When something is second nature to you, it’s so easy to forget that it might not be familiar to another person at all.  It might even be really intimidating to them!  My personal lesson from today is that I need to gauge the knowledge level of the person asking before making assumptions about what she knows that might leave her feeling foolish (today in response to one of my comments, the woman responded, “that’s why homeschool moms shouldn’t give coop classes” – I definitely felt foolish).  That means being balancing the response with the appropriate amount of detail, given at an appropriate pace.  That can be a tough balance, particularly for someone like me who speaks quickly!:)  But I think it’s important to be aware of so that people don’t emerge from an interaction feeling judged or minimized.

(This post is part of Real Food Wednesdays.)


PS – edited to add that the woman wasn’t intending to be hurtful and I wasn’t insulted; it’s just a different communication style and as I said, when people are comfortable with something, they just don’t realize it’s foreign to someone else.  I don’t want anyone thinking negatively even about an anonymous person that I reference!

5 thoughts on “What’s obvious to you isn’t obvious to everyone else!

  1. You are so right on this one! There’s an upcoming Boy Scout event that is unique to this area, and since we just moved, I DON’T get what it is, but I can’t get an answer that makes any sense to me. They all know what it is, so they don’t see a need to be clear!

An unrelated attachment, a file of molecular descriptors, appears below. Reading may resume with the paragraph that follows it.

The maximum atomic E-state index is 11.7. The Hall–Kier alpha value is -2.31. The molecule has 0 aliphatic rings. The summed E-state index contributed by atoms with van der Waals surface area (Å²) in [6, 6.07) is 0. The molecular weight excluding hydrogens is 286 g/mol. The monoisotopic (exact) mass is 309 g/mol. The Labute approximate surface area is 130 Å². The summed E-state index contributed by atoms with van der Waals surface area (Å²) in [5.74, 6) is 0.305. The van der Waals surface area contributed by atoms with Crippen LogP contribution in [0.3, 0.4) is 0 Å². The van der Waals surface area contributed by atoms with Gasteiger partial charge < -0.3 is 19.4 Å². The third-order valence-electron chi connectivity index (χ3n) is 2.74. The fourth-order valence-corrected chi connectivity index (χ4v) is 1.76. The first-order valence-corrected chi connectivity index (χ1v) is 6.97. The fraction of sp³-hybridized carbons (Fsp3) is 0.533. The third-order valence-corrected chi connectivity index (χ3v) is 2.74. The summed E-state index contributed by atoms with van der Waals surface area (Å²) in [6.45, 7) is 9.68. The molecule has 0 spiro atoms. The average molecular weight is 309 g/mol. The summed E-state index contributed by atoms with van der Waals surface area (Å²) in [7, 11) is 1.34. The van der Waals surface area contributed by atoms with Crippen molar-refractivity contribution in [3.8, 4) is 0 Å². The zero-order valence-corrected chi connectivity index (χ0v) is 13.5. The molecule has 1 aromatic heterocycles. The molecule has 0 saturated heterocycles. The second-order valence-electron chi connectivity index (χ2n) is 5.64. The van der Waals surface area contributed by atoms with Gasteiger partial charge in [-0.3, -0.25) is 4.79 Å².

I always try to remember what I thought when first learning traditional techniques, so I can explain it better (usually I get way too wordy!), but if the chicken lady grew up on the farm, she may have never had to go thru an incubator learning period! How awful that she was making jokes at your expense.

  2. Goodness, I get this with my DH – in both directions! We aren’t long married, and are originally from opposite sides of the Atlantic, and very different families (socially and politically). We constantly have issues of not understanding each other’s cultural references. Mostly it’s fun working them out, but that’s because we know it goes both ways, and aren’t thinking the other person is being dense. Not so fun being the person out of the loop in other situations.